Tobacco and Teens
The recent popularity of hookah bars in San Diego and throughout California raises both legal and public health concerns. From the public health perspective, these establishments contribute to health problems related to tobacco use. From the legal perspective, many hookah bars are out of compliance with Labor Code (LC) Section 6404.5, the California Smoke-free Workplace Act, which makes indoor smoking in virtually all hookah bars illegal.
A hookah is a water pipe that originated in India. It is also referred to as a Nargile, Shisha or "Hubble Bubble" pipe, or Turkish water pipe. Tobacco is burned in a bowl and the smoke is drawn through a water container that is designed to cool and filter it. The smoked product is a combination of tobacco, molasses, and flavors such as strawberry, apricot, mango, banana, grape, double apple, and mint. The pipes are passed around to patrons, who use separate mouthpieces to inhale the tobacco.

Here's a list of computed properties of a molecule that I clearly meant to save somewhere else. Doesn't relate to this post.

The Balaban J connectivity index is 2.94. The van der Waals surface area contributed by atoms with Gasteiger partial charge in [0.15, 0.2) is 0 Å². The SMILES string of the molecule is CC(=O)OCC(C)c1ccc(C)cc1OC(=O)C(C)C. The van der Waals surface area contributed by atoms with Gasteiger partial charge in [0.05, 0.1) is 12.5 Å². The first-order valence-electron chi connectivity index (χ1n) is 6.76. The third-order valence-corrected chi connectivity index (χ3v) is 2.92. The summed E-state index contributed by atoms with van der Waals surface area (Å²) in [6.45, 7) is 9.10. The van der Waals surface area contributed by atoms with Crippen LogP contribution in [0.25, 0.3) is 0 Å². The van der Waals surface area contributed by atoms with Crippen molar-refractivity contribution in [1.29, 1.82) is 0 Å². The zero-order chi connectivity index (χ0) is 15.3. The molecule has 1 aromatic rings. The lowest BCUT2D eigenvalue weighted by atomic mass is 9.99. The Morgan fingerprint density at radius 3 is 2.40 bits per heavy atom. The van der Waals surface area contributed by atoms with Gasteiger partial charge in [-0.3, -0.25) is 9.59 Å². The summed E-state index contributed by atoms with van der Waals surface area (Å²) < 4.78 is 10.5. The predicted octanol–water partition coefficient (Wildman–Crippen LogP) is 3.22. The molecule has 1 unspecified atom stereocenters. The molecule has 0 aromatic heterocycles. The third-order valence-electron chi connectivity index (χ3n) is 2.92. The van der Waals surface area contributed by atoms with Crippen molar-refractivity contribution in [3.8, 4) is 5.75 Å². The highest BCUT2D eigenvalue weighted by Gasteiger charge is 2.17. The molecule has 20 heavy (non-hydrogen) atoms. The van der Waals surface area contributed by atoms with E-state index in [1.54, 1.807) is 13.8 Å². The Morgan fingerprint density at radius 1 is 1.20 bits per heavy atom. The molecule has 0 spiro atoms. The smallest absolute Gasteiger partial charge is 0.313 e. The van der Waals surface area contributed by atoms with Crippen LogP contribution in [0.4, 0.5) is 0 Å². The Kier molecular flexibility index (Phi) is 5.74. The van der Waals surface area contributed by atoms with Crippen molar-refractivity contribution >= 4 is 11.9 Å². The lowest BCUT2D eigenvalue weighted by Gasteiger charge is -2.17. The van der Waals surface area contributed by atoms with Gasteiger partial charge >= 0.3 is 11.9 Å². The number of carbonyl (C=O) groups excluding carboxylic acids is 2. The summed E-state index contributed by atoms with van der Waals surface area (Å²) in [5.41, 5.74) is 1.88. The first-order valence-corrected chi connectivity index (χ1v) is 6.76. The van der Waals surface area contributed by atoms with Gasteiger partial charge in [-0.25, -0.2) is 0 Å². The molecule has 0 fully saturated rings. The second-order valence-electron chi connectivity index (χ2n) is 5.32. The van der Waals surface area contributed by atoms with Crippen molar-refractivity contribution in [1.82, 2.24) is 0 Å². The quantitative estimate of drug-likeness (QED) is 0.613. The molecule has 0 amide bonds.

The use of hookah pipes is not considered a safe alternative to cigarette smoking. It has been reported to cause oral, esophageal, and lung cancer, as well as heart disease and nicotine addiction.
It is critical that law enforcement be aware of the proliferation of hookah bars and to recognize when they are operating illegally.